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Politics won't really influence foreign exchange markets

The lukewarm reaction to Emmanuel Macron's election as the French president shows that the direction of foreign currency markets are now determined by economic and interest rate developments. The euro is no longer affected by concerns regarding the future of the European Union. This is according to Laurens Maartens of the Nederlandsche Betaal- en Wisselmaatschappij.

Macron's victory was simply noted on the financial markets. Although the threat of France, under Marine Le Pen, leaving the Union has finally been quelled, the most important European Stock Exchange Indexes closed in the red. In the foreign exchange markets, the Euro rose slightly compared to the Japanese Yen and the Swiss Franc, but ended lower against the US Dollar.

New trend determines currency direction
The market's mediocre reaction was largely due to the fact that traders had anticipated Macron's win in recent weeks. Right after the first round of the French elections on 22 May, the euro shot up 2% to 1,09 US dollars. It then rose further to 1.10 right before the decisive election round, after which the mood turned again. This was all due to the shift of European politics attention to a more structural trend.

US interest rates rising
The interest rent on US government bonds has risen from 2.2% to 2.4% after a considerable decline between mid-March and mid-April. Higher interest rates makes it more attractive for companies to maintain their assets in dollars. In addition, it seems that US short-term interest rates are going to increase soon. The 0.7% growth of the economy in the first quarter made little impression, but there are very favourable underlying developments. Unemployment has fallen to a new low of 4.4% and property prices are steadily rising. US listed companies' profits grew about 10% during the first few months of the year.

Europe attempts to catch up
Due to the positive economic outlook, it is anticipated that the Federal Reserve (Fed) will also raise short term interest rates at their next meeting in mid-June. Interest rates are very low in Europe. There will be no change in the short term, but there is a good chance that the growth in the first quarter will lead to more speculation that a European Interest Rate hike is closer than expected. In the meantime, the European Central Bank (ECB), must first stop trading bonds and other assets; a stimulative measure which ECB-president, Mario Draghi, was critised for during his visit to the House of Representatives.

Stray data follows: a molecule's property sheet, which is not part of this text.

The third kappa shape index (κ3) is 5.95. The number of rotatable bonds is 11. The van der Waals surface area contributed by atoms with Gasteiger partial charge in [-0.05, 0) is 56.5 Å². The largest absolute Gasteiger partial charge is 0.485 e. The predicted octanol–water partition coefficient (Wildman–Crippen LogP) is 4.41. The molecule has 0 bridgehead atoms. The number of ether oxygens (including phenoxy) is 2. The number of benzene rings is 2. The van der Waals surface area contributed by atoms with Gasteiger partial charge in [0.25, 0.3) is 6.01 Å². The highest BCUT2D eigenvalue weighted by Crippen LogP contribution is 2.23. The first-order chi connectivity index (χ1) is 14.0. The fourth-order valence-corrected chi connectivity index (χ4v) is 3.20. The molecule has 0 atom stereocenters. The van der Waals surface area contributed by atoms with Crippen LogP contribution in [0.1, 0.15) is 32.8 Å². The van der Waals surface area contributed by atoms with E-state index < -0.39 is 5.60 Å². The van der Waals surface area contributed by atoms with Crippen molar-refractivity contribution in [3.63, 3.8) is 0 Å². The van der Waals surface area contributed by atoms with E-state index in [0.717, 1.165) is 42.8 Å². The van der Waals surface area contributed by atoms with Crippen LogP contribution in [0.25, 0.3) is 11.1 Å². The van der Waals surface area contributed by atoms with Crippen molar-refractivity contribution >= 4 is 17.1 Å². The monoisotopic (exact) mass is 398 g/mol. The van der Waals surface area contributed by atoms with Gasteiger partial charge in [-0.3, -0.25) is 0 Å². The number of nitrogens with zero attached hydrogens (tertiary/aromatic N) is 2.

Media attention will be high
Media attention is, undoubtedly, going to be high over the next few weeks, with the focus being on the British House of Commons election on 8 June and the German Bundestag elections, which are to be held in September. The direction of the euro/dollar is at present, however, being dictated by the economic and interest rate developments on both sides of the Atlantic. The most likely scenario is that the exchange rate will move laterally in the coming weeks with the possibility of a stronger dollar in the run-up to the next interest rate decision from the Fed.

For more information:
Laurens Maartens
Nederlandsche Betaal & Wisselmaatschappij
Beursplein 5
1012 JW Amsterdam
Tel: 020-5782434
Laurens@nbwm.nl


Laurens Maartens is a currency expert at the Nederlandsche Betaal & Wisselmaatschappij (www.nbwm.nl). He started his career in 1998 at the Swiss bank, USB. Since then he has been employed by various companies at home and internationally. He comments on current foreign exchange developments in the printed and electronic media as well as on the radio. He also give lectures and training for entrepreneurs in the field of currency management. He urges investors to choose cheap, simple currency products. In this column he shares his personal opinion. The information is not intended as professional investment advice or are as a recommendation to invest via the Nederlandsche Betaal & Wisselmaatschappij NV.

Publication date: 5/12/2017


 


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